While many U.S. black metal bands continue to be hung up on their Godspeed You! Black Emperor albums, crushing Californian black metal machine Valdur come roaring out of the caverns of the underworld. The vocals guttural and almost buried by the guitar that is shoveled atop them, they are not quite an afterthought, but a physical manifestation of the primal power summoned by their overall sound. They are not shoegazing anywhere, but there’s still a haunting atmosphere in the background of new album Pathetic Scum.
Up until the about three songs in, Valdur surges at full force, but doesn’t throw the blast beats at you until “Blessings of the Goat.” In fact, they are not as reliant on blast beats as many of their peers often are. Drummer Lord Sxuperion shines as most metal drummers must, but he brings extra thunder with his double bass. When things finally slow there is nuanced chanting hiding in the cracks of the distorted wall of sound. The pitfall of many black metal bands is that they allow their intense wall of sound to just become a blur. This almost occurs on the title track, but it’s saved by the synths and the drums, which move in and out of a more militant pound. Things go weird on the instrumental “Incantre pt2,” as an odd electronic drone is bookended by a more traditional permutation of black metal. It would come across as more of an interlude than a song if it had been handled in any other way. The album closes with a step back into their influences, which go as far back as ’90s death metal and seem more straightforward than what they have woven together on the rest of the album. Still, they manage to throw a sonic curve ball in the mix and make it seem as if the brief flirtation with atmosphere found in the layers of creepy guitar is going to be swallowed by the swell of metal cascading up behind it.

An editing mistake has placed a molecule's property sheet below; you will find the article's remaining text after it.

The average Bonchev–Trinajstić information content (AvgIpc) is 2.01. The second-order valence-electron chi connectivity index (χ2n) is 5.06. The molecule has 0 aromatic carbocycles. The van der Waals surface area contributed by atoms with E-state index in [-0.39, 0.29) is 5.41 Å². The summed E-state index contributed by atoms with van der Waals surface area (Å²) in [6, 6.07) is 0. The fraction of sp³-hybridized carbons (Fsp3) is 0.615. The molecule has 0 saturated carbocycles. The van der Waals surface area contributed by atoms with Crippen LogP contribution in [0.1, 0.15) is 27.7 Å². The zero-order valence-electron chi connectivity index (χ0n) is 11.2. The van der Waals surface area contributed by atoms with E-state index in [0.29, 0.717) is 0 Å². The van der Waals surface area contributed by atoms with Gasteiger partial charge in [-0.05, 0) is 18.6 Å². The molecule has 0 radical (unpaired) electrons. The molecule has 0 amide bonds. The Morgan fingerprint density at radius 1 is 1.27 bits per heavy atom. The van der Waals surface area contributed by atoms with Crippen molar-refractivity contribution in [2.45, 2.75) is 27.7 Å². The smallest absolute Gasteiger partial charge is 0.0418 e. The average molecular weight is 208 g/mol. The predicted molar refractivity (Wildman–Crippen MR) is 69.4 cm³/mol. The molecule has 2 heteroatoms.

Despite the fact that at certain points it gets so heavy it seems like you are listening to more of a vibration than a song, this album proves to be a step forward for the band, as they expand their sonic boundaries. From opening track “Tank Torture,” Valdur proves that you can be extremely heavy without having to sacrifice musicality. This sets the bar really high for the remainder of the album. Pathetic Scum provides the kick in the face you have been craving.